The timing of diffusion-weighted MR images (DWI-MRI) after starting neoadjuvant chemotherapy for breast cancer may be best indicator for patient response, according to a study published in the journal Radiology.
Researchers from multiple states performed a prospective multicenter study to determine if the change in tumor apparent diffusion coefficient (ADC) at DWI-MRI was predictive of pathologic complete response (pCR) to neoadjuvant chemotherapy for breast cancer.
A total of 272 women with breast cancer were enrolled in the study. They were randomized to treatment with 12 weekly doses of paclitaxel (with or without an experimental agent), followed by 12 weeks of treatment with four cycles of anthracycline. Each woman underwent breast DW-MRI before treatment, at early treatment (three weeks), at midtreatment (12 weeks), and after treatment. The percentage change in tumor ADC from that before treatment (ΔADC) was measured at each time point. Performance for predicting pCR was assessed by using the area under the receiver operating characteristic curve (AUC) for the overall cohort and according to tumor hormone receptor (HR)/human epidermal growth factor receptor 2 (HER2) disease subtype.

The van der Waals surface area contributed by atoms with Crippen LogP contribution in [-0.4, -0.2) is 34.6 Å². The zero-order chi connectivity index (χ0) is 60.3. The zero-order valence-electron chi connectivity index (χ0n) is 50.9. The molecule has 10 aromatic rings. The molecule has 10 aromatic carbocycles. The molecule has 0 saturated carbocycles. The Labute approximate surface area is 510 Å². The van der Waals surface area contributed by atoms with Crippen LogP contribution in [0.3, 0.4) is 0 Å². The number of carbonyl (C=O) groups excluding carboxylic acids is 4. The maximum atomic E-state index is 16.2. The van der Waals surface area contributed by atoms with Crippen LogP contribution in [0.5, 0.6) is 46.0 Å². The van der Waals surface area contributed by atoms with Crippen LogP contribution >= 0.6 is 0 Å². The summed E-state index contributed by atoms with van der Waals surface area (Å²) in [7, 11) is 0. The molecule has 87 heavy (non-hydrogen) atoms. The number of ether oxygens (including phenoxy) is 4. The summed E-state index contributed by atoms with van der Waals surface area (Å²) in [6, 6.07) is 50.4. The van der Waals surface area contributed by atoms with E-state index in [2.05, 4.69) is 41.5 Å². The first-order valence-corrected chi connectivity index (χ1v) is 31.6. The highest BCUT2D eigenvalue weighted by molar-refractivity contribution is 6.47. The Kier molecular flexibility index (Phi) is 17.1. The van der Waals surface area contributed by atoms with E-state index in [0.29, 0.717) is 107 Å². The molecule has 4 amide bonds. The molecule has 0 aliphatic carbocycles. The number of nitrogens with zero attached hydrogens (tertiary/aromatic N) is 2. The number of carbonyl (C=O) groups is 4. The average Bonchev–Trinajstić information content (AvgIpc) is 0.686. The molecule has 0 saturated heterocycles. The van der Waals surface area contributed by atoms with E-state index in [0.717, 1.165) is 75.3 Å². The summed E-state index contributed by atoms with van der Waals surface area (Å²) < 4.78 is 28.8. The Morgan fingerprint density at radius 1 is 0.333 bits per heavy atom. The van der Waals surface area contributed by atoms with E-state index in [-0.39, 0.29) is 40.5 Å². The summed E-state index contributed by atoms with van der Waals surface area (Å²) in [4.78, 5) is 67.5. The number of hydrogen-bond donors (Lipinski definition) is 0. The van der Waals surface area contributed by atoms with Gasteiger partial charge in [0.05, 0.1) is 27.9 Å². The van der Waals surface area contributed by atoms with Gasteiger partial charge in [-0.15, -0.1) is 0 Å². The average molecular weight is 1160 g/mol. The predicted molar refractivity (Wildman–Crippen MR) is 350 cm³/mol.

The results included 242 patients with evaluable serial imaging data. Their mean age was 48 years ± 10:
• 99 patients had HR-positive (HR+)/HER2-negative (HER2-) disease
• 77 patients had HR-/HER2- disease
• 42 patients had HR+/HER2+ disease
• 24 patients had HR-/HER2+ disease
Eighty (33 percent) of 242 patients experienced pCR. Overall, ΔADC was moderately predictive of pCR at midtreatment/12 weeks and after treatment. Across the four disease subtypes, midtreatment ΔADC was predictive only for HR+/HER2- tumors. In a test subset, a model combining tumor subtype and midtreatment ΔADC improved predictive performance over ΔADC alone.
The researchers concluded that after 12 weeks of therapy, change in breast tumor apparent diffusion coefficient at MRI predicts complete pathologic response to neoadjuvant chemotherapy.